In many situations, that’s acceptable. As noted, sometimes you want to do things that just aren’t possible with a mobile website, at least with good quality. Or maybe it is possible, but you know you can create something of better quality with a native app, so that the result is more engaging. For enterprise-scale organizations like consumer banks and nationwide retail stores, they have the capital, and the ROI justifies it. But if your budget for mobile is under $100,000, it may not be a good approach.
How does a mobile website compare in cost? I haven’t found any published study of the typical cost for mobile web design and development. But from my experience running a company that does just that, I can tell you that it’s almost always less than the $30,000 for an “average” iPhone app.
What’s the ROI?
Given all this, how many prospects will a venture reach per dollar? At a conservative estimate of 234 million U.S. adults with mobile phones, here’s the breakdown:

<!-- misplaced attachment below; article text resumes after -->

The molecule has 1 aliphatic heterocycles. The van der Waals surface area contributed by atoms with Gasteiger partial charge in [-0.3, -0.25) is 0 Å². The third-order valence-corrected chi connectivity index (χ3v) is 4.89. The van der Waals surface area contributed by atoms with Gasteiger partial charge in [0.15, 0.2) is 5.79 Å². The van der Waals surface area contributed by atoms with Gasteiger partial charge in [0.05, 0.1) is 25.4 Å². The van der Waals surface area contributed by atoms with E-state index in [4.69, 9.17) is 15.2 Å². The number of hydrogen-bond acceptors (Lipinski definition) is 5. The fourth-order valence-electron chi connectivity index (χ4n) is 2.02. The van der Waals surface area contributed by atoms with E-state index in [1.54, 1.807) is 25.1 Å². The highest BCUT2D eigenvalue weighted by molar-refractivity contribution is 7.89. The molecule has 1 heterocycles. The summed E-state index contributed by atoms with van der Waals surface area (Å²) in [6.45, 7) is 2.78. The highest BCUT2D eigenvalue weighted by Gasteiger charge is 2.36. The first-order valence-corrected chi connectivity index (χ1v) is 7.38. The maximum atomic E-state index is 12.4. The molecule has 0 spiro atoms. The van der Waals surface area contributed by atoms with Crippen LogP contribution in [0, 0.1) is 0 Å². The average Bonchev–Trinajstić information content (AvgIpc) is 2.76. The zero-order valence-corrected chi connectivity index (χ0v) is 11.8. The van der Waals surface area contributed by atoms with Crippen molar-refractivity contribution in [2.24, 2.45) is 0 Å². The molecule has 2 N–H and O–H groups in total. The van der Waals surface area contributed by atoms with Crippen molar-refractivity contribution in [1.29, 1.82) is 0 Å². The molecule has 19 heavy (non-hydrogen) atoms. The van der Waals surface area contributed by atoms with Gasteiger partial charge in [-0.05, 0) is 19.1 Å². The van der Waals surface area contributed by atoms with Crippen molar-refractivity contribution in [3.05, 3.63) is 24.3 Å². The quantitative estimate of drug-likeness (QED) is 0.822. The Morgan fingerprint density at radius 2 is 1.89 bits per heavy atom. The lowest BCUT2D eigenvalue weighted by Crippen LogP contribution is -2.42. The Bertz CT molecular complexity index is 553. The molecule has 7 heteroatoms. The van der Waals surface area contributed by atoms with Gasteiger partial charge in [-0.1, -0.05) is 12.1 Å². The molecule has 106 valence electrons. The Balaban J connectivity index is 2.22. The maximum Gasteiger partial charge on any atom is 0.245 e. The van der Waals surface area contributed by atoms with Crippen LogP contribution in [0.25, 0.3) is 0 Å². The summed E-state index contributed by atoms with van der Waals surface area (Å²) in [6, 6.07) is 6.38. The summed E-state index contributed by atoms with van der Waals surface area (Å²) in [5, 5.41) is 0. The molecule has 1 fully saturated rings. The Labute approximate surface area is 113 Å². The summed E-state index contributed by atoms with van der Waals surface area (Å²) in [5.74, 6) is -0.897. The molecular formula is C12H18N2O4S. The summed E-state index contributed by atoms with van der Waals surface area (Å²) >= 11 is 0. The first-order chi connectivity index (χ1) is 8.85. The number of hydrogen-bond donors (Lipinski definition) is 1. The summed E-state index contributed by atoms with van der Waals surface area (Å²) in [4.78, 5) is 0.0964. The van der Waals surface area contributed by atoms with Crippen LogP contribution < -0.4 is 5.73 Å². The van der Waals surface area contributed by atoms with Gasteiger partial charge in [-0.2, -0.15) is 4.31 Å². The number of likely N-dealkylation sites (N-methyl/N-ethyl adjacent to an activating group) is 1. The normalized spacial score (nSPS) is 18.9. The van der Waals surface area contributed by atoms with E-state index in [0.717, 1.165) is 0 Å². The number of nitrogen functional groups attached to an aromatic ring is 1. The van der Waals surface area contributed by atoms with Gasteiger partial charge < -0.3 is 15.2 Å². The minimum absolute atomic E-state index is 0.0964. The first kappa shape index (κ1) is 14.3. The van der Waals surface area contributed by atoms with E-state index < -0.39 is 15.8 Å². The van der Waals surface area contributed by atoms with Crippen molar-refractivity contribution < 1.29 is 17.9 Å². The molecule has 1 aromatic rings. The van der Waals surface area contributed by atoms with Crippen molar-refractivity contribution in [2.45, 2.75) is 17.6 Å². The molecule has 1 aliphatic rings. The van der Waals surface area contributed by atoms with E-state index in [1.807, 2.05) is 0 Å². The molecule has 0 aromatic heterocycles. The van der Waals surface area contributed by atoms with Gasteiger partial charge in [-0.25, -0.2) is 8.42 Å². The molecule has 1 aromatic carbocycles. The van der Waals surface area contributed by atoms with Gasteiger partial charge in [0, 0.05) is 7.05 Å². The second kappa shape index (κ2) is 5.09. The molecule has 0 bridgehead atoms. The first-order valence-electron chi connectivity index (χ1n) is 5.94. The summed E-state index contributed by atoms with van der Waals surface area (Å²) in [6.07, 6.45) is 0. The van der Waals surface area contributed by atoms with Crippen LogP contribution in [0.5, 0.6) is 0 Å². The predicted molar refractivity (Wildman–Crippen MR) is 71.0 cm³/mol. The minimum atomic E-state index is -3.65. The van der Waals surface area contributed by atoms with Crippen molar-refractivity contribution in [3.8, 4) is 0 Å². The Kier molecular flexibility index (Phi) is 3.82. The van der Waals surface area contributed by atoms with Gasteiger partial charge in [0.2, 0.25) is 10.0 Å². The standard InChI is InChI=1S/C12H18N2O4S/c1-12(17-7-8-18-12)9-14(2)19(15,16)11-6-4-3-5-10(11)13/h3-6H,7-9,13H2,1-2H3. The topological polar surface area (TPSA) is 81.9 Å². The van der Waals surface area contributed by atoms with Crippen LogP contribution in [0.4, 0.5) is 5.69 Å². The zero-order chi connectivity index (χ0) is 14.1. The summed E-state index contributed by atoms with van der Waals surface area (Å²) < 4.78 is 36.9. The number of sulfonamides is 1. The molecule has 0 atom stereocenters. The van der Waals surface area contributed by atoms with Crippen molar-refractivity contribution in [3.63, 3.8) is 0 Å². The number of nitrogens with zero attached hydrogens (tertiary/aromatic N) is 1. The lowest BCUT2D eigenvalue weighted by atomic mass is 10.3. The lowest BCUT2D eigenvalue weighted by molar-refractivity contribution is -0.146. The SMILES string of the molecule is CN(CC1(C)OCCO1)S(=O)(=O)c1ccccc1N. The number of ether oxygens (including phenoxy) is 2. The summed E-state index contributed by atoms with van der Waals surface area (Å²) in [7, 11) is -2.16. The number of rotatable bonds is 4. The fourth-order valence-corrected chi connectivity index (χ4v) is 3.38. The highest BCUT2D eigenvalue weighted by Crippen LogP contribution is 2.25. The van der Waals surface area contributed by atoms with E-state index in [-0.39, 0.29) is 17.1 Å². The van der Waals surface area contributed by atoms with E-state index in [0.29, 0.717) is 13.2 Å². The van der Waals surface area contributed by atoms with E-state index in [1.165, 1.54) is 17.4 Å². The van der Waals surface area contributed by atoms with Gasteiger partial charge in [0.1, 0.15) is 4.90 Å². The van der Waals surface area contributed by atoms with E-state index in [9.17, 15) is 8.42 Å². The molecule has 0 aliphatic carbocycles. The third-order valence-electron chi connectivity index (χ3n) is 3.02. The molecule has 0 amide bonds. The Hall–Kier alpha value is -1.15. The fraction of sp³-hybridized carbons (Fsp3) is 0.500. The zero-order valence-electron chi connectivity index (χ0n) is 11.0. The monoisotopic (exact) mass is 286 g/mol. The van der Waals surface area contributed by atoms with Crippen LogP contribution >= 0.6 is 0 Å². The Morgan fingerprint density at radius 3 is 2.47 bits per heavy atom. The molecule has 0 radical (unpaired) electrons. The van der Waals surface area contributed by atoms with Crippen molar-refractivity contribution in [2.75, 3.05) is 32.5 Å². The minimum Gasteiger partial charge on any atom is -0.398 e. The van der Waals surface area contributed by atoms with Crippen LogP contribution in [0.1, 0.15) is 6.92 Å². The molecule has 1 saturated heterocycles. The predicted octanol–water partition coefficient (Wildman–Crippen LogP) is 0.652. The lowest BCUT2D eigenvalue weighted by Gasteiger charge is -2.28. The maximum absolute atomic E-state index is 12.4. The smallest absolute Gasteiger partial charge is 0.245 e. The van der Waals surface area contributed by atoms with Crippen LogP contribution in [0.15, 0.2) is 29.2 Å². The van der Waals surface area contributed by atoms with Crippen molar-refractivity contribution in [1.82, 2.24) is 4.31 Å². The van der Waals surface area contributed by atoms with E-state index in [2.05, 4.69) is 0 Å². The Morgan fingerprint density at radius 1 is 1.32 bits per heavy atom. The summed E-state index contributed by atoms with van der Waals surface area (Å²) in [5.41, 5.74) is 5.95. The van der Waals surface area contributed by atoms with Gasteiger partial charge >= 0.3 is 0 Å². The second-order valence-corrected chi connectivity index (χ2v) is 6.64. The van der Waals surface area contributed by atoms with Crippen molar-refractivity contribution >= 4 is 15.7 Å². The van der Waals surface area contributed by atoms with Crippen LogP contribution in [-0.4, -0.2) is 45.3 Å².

In other words, you can reach nearly five times as many people per dollar invested with a mobile website rather than a native mobile app. And that’s conservative, assuming it costs just the same to create the BlackBerry app as it does to create the iPhone app (it doesn’t), or that a mobile website will cost the same as an equivalent iPhone app (generally, not even close).
Does this mean you shouldn’t do an app? Of course not. There are many other factors involved. If an app user converts 10 times more frequently, for example, the difference is more than justified. But that’s a big hurdle to clear. And if you want to reach users across more than one mobile platform, you have to consider the extra capital investment as well.
Whether you go with a mobile website, a native mobile app, or both, you’ll probably benefit. The continued mobile explosion will make sure of that. Just take care that you get the most bang for your buck by doing what’s best for your business.
From aaron maxwell at mashable business